Tabara Njai was a Fula singer who performed frequently for Nankulang Koma, a mid-twentieth century chief of Niani District on the north bank of the Gambia River. Koma was so attracted to Tabara that he married her, even though it was against her wishes. This is an instrumental solo, but the song is a classic, and most listeners know the words: "Nankulang said, 'I like Tabara.' She wears gold in her ears, silver on her arms--Nankulang's beautiful woman, Tabara."

"Tabara" displays the same 24-pulse rhythm heard in "Yundum Nko," and is equally rich with hemiola. It is played in sauta tuning, in this case a variant that Nyama called "Half-sauta", in which only the upper-register fourth is sharped, leaving the lower register tuned to hardino.

Rouget, Gilbert, prod. 1999. Guinée: Musique des Malinké. Le Chant du Monde/Harmonia Mundi, CNR 2741112. Reissue of all Guinean material from 1954 and 1972 with expanded notes.


p. 24

« Tabara ». Chante de louange par Koné Kouyaté, accompagné à la harpe (kòra).

Ce chant m'a été donné à Kankan, en 1952, sous le titre de « Tabara »1, or, nous apprend L. Jessup2, Tabara était le nom d'une chanteuse peule célèbre à laquelle était dédié un chant portant son nom ; c'est selon toute vraisemblance à celui-ci que nous avons ici affaire. Il n'en reste pas moins qu'en réalité il s'agit d'un air (donkili) ancien, connu sous le nom de « Solu o! », « Oh ! Les chevaux ! », et consacré à la gloire de la cavalerie malinké ; c'est bien en effet par une invocation aux chevaux que commence le chant de Kondé Kouyaté. Selon Youssouf T. Cissé, Tabara est un nom qu'on donne à une fille née à un moment où la guerre fait rage (ta ba, « feu - i.e. guerre - grand »). Ainsi s'expliquerait peut-être qu'à cet air éminemment militaire et viril ait été ainsi associée la louange d'une chanteuse. Quoiqu'il en soit, « Tabara », entend-on, est le dernier mot que prononce, en finissant de chanter, Kondé Kouyaté, comme s'il s'agissait pour elle de conclure en saluant la dédicataire de cette pièce.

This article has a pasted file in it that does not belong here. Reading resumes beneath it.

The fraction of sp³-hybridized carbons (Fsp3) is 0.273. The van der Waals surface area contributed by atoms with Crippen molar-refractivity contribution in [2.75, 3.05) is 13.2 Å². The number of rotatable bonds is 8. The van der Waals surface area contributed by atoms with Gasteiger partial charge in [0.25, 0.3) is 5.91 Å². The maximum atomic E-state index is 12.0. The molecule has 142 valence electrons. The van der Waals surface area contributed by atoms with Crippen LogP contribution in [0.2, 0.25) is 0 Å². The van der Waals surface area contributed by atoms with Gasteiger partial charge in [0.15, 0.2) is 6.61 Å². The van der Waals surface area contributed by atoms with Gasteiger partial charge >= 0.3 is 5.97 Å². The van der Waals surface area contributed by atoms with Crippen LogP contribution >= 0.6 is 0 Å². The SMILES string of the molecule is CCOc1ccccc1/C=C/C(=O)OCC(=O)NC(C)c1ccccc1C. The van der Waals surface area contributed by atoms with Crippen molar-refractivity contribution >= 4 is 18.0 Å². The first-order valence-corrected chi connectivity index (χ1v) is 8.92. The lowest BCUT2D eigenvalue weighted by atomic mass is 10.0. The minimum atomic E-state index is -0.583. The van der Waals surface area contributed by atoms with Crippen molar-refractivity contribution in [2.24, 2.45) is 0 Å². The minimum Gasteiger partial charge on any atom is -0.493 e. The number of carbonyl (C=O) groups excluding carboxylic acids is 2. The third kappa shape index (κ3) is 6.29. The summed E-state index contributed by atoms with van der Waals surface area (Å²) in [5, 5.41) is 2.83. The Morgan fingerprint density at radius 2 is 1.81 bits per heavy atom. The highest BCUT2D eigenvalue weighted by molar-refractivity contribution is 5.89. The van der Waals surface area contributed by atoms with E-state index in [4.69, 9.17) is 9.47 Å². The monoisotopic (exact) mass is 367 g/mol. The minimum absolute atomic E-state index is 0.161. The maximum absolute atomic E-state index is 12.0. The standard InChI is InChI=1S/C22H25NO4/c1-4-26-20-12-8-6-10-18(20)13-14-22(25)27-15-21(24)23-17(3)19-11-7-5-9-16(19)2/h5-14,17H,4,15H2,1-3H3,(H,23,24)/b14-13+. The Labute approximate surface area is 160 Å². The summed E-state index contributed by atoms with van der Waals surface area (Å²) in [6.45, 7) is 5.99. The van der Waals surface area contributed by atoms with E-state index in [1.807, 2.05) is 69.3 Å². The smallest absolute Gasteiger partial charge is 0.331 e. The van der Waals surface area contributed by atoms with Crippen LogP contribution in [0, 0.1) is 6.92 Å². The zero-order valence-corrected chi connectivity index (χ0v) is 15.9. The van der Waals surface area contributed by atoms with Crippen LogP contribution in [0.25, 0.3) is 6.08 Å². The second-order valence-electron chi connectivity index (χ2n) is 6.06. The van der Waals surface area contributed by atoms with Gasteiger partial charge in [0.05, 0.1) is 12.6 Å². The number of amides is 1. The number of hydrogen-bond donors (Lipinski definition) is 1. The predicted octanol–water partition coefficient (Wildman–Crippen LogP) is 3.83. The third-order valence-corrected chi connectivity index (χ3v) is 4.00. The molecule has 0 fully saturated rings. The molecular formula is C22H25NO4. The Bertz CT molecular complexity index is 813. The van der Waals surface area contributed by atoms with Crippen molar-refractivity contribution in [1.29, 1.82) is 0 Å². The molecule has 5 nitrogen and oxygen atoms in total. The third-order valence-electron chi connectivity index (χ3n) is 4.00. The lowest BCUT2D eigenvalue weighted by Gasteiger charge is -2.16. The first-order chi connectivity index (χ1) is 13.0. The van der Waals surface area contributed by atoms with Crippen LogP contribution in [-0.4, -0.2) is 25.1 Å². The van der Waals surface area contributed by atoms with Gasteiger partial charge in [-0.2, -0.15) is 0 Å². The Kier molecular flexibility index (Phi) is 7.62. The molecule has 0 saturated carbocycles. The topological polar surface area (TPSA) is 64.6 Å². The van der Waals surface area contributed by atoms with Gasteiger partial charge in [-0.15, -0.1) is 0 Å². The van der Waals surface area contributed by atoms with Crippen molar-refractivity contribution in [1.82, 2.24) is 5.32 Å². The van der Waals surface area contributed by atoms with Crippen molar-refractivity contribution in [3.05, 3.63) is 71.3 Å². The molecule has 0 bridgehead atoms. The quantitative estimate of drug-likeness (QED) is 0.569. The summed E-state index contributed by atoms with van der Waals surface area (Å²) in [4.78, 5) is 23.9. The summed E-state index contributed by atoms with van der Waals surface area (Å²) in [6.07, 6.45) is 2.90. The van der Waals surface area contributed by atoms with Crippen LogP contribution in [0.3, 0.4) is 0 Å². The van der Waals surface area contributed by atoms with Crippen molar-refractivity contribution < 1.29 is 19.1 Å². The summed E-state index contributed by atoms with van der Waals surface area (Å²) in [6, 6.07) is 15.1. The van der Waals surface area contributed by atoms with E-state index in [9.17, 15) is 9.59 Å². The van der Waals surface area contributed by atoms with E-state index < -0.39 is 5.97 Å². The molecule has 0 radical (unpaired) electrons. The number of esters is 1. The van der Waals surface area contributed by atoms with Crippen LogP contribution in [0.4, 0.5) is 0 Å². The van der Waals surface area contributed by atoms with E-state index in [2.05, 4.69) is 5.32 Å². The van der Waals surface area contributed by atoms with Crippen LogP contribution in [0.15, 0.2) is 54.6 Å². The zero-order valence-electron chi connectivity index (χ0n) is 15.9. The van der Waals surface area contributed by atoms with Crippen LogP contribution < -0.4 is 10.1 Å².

Charry, Eric. 2000. Mande Music: Traditional and Modern Music of the Maninka and Mandinka of Western Africa. Chicago; London: University of Chicago Press.


p. 155

Other well-known pieces include Tabara, dedicated to a beautiful Fulbe woman from The Gambia, . . .

pp. 398–401 (Appendix C: Recordings of Traditional and Modern Pieces in Mande Repertories)

Kora: Tabara

Unidentified (Guinea Compilations 1962b)
Jali Nyama Suso ([1972] 1996)
Djeli Mady Tounkara and Bouba Sacko
Amadu Bansang Jobarteh (1993)
Moriba Koita (Niani Mankan, 1997)

Diabate, Toumani, and Sidiki Diabate. 2014. Toumani & Sidiki. World Circuit, WCD087.


A love song from the early 20th century inspired by the legendary beauty of Tabara N'Diaye, a griot singer from Senegal. Men fell in love with her just by her reputation and her patron, Nankulan Koma, married her. "Laugh for me, so that I can see your beautiful white teeth," go the lyrics to the song, "white as the light of the moon, as the sun that shines." The song is played in 'Sauta', the tuning most favoured by Malian kora players and perfectly adapted to accompany the soaring voices of the Malian griots. Tabara was a favourite of both Toumani's father and his great uncle Amadu Bansang Jobarteh who made it the title track of his last recording.